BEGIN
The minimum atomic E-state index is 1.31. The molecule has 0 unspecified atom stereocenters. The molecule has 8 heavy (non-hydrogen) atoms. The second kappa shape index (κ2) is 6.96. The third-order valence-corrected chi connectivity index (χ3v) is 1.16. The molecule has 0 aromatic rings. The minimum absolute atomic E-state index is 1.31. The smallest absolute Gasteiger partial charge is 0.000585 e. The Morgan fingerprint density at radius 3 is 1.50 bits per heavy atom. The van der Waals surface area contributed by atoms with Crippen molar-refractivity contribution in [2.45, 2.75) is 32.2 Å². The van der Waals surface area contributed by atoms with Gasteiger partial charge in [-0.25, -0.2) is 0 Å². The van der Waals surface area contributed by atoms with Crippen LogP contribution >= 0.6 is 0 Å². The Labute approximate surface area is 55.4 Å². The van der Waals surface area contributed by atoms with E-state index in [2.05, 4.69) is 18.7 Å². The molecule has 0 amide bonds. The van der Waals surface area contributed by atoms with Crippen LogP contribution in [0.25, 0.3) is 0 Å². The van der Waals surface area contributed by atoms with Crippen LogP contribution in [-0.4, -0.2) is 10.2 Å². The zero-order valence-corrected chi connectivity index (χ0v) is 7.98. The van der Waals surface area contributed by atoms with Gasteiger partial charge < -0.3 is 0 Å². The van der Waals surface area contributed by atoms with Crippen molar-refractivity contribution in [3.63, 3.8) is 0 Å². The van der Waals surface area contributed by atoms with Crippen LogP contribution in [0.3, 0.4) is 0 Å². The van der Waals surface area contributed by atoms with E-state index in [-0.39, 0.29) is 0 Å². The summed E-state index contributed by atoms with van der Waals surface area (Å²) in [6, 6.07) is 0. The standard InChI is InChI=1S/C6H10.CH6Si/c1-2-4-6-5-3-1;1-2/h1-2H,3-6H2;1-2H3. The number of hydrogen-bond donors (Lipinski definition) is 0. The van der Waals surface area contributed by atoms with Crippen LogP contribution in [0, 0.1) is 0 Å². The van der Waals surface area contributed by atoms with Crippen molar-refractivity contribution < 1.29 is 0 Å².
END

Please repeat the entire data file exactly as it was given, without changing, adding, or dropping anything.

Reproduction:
The minimum atomic E-state index is 1.31. The molecule has 0 unspecified atom stereocenters. The molecule has 8 heavy (non-hydrogen) atoms. The second kappa shape index (κ2) is 6.96. The third-order valence-corrected chi connectivity index (χ3v) is 1.16. The molecule has 0 aromatic rings. The minimum absolute atomic E-state index is 1.31. The smallest absolute Gasteiger partial charge is 0.000585 e. The Morgan fingerprint density at radius 3 is 1.50 bits per heavy atom. The van der Waals surface area contributed by atoms with Crippen molar-refractivity contribution in [2.45, 2.75) is 32.2 Å². The van der Waals surface area contributed by atoms with Gasteiger partial charge in [-0.25, -0.2) is 0 Å². The van der Waals surface area contributed by atoms with Crippen LogP contribution >= 0.6 is 0 Å². The Labute approximate surface area is 55.4 Å². The van der Waals surface area contributed by atoms with E-state index in [2.05, 4.69) is 18.7 Å². The molecule has 0 amide bonds. The van der Waals surface area contributed by atoms with Crippen LogP contribution in [0.25, 0.3) is 0 Å². The van der Waals surface area contributed by atoms with Crippen LogP contribution in [-0.4, -0.2) is 10.2 Å². The zero-order valence-corrected chi connectivity index (χ0v) is 7.98. The van der Waals surface area contributed by atoms with Gasteiger partial charge < -0.3 is 0 Å². The van der Waals surface area contributed by atoms with Crippen molar-refractivity contribution in [3.63, 3.8) is 0 Å². The van der Waals surface area contributed by atoms with Crippen LogP contribution in [0.3, 0.4) is 0 Å². The van der Waals surface area contributed by atoms with E-state index in [-0.39, 0.29) is 0 Å². The summed E-state index contributed by atoms with van der Waals surface area (Å²) in [6, 6.07) is 0. The standard InChI is InChI=1S/C6H10.CH6Si/c1-2-4-6-5-3-1;1-2/h1-2H,3-6H2;1-2H3. The number of hydrogen-bond donors (Lipinski definition) is 0. The van der Waals surface area contributed by atoms with Crippen LogP contribution in [0, 0.1) is 0 Å². The van der Waals surface area contributed by atoms with Crippen molar-refractivity contribution < 1.29 is 0 Å².